A down-side is that now we have an infinite number of possible inputs on the alpha and beta variables, but we can fix those in the configuration.
Of course, just using the SpliceEdge rule will not work, because we require one edge to start with, but we can easily construct an initial edge using our InsertVertex rule. Thus the machine we explore looks like this:
machine FixedTriangle() : Main where ForExploration = true
{
    InsertVertex(3,3) ; InsertVertex(16,7) ; InsertVertex(8,16)
}

machine Splicing() : Main where ForExploration = true
{
    (FixedTriangle ; SpliceEdge(_,0.5,0.35)* ; Solve) || TravelingSalesManModel
}

Notice how this machine obtains the desired result using model slicing, to both limit the input domain for SpliceEdge as well as construct a fixed starting triangle to splice from. The starting triangle looks like:
Exploring this on a 20x20 grid yields:
Using this approach we can easily generate graphs containing 10 vertices. A subset of the constructed graphs can be seen here (the starting triangle is shown in gray):
Some interesting things can be seen from these graphs. Only two of the edges are ever spliced, the left-most edge cannot be spliced as the resulting vertex is invalid under the InsertVertex rule. Also, the top-most edge is always spliced in-wards, whereas the right-most edge is spliced out-wards. The first problem stems from the magnitude of the b parameter which is too large to produce valid slices, it would be beneficial to vary the magnitude of the input value. The second problem is that b > 0, thus the algorithm will always splice in a fixed direction, again we should allow negative values as well.
Lifting our first limitation we allow b to be either 0.35 or -0.35:
config Config20x20: Main
{
    action static void TravelingSalesman.InsertVertex(int x, int y)
        where x in {0..19}, y in {0..19};
    action static void TravelingSalesman.SpliceEdge(int index, double alpha, double beta)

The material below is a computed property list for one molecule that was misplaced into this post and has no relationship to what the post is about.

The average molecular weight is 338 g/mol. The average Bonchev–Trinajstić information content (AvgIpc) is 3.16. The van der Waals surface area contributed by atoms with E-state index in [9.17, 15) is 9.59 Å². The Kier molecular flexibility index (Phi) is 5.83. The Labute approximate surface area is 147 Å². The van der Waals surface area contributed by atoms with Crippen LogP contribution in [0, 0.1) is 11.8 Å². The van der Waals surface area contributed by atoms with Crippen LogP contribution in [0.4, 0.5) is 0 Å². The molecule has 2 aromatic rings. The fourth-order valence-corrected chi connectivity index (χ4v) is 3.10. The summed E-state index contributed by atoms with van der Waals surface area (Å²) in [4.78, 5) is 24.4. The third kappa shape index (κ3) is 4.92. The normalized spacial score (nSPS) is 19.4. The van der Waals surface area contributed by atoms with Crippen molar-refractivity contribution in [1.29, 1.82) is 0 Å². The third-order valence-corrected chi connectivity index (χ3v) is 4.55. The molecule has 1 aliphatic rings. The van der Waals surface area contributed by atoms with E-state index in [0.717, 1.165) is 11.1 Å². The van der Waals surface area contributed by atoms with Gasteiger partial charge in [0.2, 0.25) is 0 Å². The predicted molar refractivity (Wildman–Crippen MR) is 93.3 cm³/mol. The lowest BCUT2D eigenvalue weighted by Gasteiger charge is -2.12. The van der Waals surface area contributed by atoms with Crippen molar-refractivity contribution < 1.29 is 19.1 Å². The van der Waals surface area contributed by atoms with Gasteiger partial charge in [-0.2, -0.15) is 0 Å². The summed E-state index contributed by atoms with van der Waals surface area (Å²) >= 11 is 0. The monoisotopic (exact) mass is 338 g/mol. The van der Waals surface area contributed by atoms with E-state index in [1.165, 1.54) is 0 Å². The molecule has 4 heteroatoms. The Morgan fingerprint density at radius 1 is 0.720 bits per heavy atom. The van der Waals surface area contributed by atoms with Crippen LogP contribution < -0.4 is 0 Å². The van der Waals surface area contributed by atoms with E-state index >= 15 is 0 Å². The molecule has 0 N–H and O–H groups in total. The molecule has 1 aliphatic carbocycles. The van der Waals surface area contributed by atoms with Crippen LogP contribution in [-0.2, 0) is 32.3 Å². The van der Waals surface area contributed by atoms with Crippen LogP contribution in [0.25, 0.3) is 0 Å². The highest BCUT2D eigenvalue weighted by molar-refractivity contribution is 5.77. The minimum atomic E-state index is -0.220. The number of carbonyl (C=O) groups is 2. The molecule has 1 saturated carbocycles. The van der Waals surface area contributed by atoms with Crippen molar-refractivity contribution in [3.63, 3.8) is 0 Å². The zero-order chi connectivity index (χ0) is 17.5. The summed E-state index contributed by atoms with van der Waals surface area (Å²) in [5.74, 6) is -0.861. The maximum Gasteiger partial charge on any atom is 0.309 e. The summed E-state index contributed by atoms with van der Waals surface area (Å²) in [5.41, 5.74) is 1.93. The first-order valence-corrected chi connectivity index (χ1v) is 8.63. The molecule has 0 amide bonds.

where alpha in {0.5}, beta in {0.35,-0.35};
}

And using the following machine definition:
machine Splicing() : Main where ForExploration = true
{
    (FixedTriangle ; SpliceEdge(_,0.5,_){2} ; Solve) || TravelingSalesManModel
}

We generate much more diverse graphs:
This is already much better! Let’s see how far we can drive this:
This is a partial explore using DFS on the machine. The produced graphs have up to 16 vertices in them:
One short-fall of this approach is that the model splices the edges into finer and finer pieces without adding much complexity to the graph. The problem arises when we get close to the boundaries of the grid, and when the rounding of the computed point causes it to snap back on the edge that we are splicing. Of course, we can lift this constraint by expanding the size of the grid, but another approach could be to work on having a floating-point value grid, which we will explore in the next post, where I still owe you the proof for the splicing algorithm.
Conclusion
We saw how the design of Spec Explorer makes it infeasible to grow our original implementation to larger size grids because the number of valid inputs for any given state grows with the number of grid points. This limitation was lifted by changing the model to start out from three fixed points (using model slicing) and then expanding it by splicing only existing edges. The number of inputs using this approach grows by one for each successful model rule. We were able to generate graphs of higher complexity with this approach within reasonable time (minutes).

[1] Traveling Salesman Re-model